When poet and poetry teacher Jane Wong first moved to Seattle she immediately paid a visit to Open Books, an all-poetry bookstore in Wallingford.
“It’s a super important place,” she said. “That was a great space for me to meet writers, a great place of just meeting of the minds.”
So it’s understandable that concern was raised when news broke that the owners of the “super important place” were retiring. After nearly 21 years, bookstore owners Christine Deavel and John Marshall are ready to close their chapter at the shop, and are hoping someone else can open a new one.
“I just turned 64,” Marshall said. “And I want to see what life is like not owning a bookstore.”
Marshall and Deavel live above the shop — they own the building. So their goal is to keep it open, and sell it to the perfect candidate.
“What we want to hear out of them is if they have bookstore experience because the bookstore industry is a very strange animal,” Marshall said. “If you don’t know it, it can be quite a steep learning curve.”
“If they know poetry well because people come in not knowing anything and asking questions; you’ve got to be able to talk,” he said. “Have energy and some money because there’s not a lot of money in Open Books.”
But business is good. When news of Marshall’s retirement first broke, most assumed that a small poetry bookstore would be closing because of financial reasons. After all, “Who buys poetry at a brick and mortar bookstore anymore?” But Marshall notes the last two years have been among the most successful in the shop’s history.
“People assume our customers are from the UW, by and large. That’s not true. We have customers who are Metro bus drivers, paralegals, doctors and the UW,” Marshall said. “Poetry is an art form that more people are interested in than people think are interested in.”
The fact that Seattle has an all-poetry bookstore is indeed very special.
“There are four of them now in the country,” Marshall said. “When we opened there was one, so we doubled the number and it has since doubled.”
Seattle’s poetry scene
Customer Jane Wong may not be surprised to hear about Open Books’ current success. She says Seattle’s poetry scene is large, diverse and thriving. And Open Books does a great job of catering to all tastes.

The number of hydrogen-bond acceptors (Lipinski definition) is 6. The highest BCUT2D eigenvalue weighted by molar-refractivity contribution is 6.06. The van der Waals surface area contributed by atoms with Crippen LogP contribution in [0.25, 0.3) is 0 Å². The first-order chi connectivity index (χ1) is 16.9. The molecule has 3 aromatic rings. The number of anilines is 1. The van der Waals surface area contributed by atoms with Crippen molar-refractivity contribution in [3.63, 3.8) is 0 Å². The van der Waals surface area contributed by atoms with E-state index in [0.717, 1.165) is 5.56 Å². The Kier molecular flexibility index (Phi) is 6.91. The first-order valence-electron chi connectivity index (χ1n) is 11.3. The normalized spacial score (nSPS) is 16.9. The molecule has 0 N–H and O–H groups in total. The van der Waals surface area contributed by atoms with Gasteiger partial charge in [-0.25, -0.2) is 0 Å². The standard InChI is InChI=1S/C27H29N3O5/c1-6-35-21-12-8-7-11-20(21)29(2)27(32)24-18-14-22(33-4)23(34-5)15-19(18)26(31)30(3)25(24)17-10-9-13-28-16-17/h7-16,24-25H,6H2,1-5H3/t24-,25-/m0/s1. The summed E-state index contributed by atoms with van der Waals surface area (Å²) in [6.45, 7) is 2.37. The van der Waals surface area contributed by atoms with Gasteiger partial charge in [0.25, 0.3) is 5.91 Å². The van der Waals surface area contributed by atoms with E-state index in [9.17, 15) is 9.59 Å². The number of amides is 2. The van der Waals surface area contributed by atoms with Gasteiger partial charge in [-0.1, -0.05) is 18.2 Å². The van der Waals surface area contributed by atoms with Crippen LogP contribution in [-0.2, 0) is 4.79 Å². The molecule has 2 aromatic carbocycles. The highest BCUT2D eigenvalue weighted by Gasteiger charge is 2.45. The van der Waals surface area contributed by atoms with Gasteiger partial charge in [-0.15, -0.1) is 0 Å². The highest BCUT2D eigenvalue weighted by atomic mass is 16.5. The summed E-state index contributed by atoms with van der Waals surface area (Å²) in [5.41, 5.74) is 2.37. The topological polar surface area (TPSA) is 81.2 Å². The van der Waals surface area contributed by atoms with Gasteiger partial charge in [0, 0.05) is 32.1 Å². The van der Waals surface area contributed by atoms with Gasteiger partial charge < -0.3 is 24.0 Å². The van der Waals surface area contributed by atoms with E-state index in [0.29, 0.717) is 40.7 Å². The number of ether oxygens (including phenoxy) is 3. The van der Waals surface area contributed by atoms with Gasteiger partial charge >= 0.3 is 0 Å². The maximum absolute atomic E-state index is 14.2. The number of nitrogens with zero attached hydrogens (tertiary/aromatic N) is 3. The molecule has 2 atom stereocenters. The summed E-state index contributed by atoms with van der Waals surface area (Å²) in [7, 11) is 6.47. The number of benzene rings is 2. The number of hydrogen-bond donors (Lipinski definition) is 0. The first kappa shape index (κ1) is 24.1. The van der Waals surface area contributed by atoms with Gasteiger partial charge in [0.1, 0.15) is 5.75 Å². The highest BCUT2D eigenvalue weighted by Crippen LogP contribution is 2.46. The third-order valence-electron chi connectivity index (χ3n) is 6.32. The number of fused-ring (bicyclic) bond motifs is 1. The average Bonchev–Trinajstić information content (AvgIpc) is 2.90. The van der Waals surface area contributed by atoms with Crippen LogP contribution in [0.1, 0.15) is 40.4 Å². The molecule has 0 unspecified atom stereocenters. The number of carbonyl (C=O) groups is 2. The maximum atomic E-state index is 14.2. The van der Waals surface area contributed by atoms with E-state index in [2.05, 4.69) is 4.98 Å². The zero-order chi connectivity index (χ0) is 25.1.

“They also have special things in there, like, for poet nerds, (such as) chapbooks and special edition stuff. It feels very curated, very careful,” Wong said. “And you know, there’s Dick’s burgers across the street and there’s tacos right over to the side. So to me, it’s like, ‘what else could you want?’ Gross, delicious snacks and then books.”
A lot of people might think a poetry bookstore is exclusive, snobby, something for the elite. But Wong and Marshal say the Open Books is for everyone.
Jane is the first person in her family to graduate from high school, and she now holds a Ph.D. in literature. her first book of poetry, “Overpour,” is due out soon.
“I think people are afraid of poetry because it doesn’t really give us immediate information,” Wong said. “Poetry asks you to add your own take on it, to experience it more than gain something from it.”
“So I feel like when people get nervous around poetry, it’s because they’re like, ‘I don’t know what that means.’ I don’t either!” she said. “And no one really does, and that’s okay. It’s okay not to get it, you’re not supposed to get it, you’re supposed to enjoy it for reasons that sometimes you can’t articulate.”
In about a week since word of his retirement got out, Marshal has already received 30 queries from people interested in buying the shop.
“People want to ‘Save Poetry’ in Seattle as though poetry needs saving,” he said. “Poetry is this ancient art form that Open Books cannot kill.”